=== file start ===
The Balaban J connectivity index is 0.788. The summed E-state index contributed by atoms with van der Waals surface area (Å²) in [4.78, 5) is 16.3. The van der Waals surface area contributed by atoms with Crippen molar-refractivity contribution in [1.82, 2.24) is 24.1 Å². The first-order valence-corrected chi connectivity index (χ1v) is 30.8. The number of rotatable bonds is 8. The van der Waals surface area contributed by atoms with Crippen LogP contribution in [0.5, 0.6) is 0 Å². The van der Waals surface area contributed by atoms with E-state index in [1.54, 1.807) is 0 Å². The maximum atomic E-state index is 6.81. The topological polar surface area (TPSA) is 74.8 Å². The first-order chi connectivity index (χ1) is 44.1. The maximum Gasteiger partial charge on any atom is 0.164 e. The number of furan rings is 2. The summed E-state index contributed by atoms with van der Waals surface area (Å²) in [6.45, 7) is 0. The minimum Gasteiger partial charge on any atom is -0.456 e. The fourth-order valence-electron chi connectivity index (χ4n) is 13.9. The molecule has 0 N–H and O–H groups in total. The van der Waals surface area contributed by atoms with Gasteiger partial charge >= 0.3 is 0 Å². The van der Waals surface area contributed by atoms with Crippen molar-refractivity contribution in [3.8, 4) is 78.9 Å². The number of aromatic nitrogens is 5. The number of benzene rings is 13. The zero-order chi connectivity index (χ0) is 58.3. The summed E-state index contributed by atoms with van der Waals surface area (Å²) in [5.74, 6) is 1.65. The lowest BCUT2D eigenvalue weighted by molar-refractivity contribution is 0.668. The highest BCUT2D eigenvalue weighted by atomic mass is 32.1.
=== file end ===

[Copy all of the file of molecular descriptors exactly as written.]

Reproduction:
The Balaban J connectivity index is 0.788. The summed E-state index contributed by atoms with van der Waals surface area (Å²) in [4.78, 5) is 16.3. The van der Waals surface area contributed by atoms with Crippen molar-refractivity contribution in [1.82, 2.24) is 24.1 Å². The first-order valence-corrected chi connectivity index (χ1v) is 30.8. The number of rotatable bonds is 8. The van der Waals surface area contributed by atoms with Crippen LogP contribution in [0.5, 0.6) is 0 Å². The van der Waals surface area contributed by atoms with E-state index in [1.54, 1.807) is 0 Å². The maximum atomic E-state index is 6.81. The topological polar surface area (TPSA) is 74.8 Å². The first-order chi connectivity index (χ1) is 44.1. The maximum Gasteiger partial charge on any atom is 0.164 e. The number of furan rings is 2. The summed E-state index contributed by atoms with van der Waals surface area (Å²) in [6.45, 7) is 0. The minimum Gasteiger partial charge on any atom is -0.456 e. The fourth-order valence-electron chi connectivity index (χ4n) is 13.9. The molecule has 0 N–H and O–H groups in total. The van der Waals surface area contributed by atoms with Gasteiger partial charge >= 0.3 is 0 Å². The van der Waals surface area contributed by atoms with Crippen molar-refractivity contribution in [3.8, 4) is 78.9 Å². The number of aromatic nitrogens is 5. The number of benzene rings is 13. The zero-order chi connectivity index (χ0) is 58.3. The summed E-state index contributed by atoms with van der Waals surface area (Å²) in [5.74, 6) is 1.65. The lowest BCUT2D eigenvalue weighted by molar-refractivity contribution is 0.668. The highest BCUT2D eigenvalue weighted by atomic mass is 32.1.